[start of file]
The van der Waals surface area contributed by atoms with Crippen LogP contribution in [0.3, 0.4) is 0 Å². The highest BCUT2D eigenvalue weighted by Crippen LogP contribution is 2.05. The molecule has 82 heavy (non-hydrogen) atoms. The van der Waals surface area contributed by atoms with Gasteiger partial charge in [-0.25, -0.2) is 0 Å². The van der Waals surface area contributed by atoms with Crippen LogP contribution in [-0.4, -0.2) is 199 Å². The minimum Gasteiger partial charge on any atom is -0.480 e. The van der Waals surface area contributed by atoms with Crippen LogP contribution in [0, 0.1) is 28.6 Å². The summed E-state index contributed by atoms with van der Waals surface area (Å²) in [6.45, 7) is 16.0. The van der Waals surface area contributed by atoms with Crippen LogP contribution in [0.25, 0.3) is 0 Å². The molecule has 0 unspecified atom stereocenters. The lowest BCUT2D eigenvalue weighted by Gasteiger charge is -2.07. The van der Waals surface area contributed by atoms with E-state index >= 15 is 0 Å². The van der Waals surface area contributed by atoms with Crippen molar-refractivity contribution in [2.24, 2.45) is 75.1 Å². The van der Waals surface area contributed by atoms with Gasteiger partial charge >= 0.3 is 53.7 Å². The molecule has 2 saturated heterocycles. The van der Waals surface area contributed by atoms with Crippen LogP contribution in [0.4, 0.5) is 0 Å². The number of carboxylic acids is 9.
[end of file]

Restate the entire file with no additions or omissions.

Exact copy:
The van der Waals surface area contributed by atoms with Crippen LogP contribution in [0.3, 0.4) is 0 Å². The highest BCUT2D eigenvalue weighted by Crippen LogP contribution is 2.05. The molecule has 82 heavy (non-hydrogen) atoms. The van der Waals surface area contributed by atoms with Gasteiger partial charge in [-0.25, -0.2) is 0 Å². The van der Waals surface area contributed by atoms with Crippen LogP contribution in [-0.4, -0.2) is 199 Å². The minimum Gasteiger partial charge on any atom is -0.480 e. The van der Waals surface area contributed by atoms with Crippen LogP contribution in [0, 0.1) is 28.6 Å². The summed E-state index contributed by atoms with van der Waals surface area (Å²) in [6.45, 7) is 16.0. The van der Waals surface area contributed by atoms with Crippen LogP contribution in [0.25, 0.3) is 0 Å². The molecule has 0 unspecified atom stereocenters. The lowest BCUT2D eigenvalue weighted by Gasteiger charge is -2.07. The van der Waals surface area contributed by atoms with E-state index >= 15 is 0 Å². The van der Waals surface area contributed by atoms with Crippen molar-refractivity contribution in [2.24, 2.45) is 75.1 Å². The van der Waals surface area contributed by atoms with Gasteiger partial charge >= 0.3 is 53.7 Å². The molecule has 2 saturated heterocycles. The van der Waals surface area contributed by atoms with Crippen LogP contribution in [0.4, 0.5) is 0 Å². The number of carboxylic acids is 9.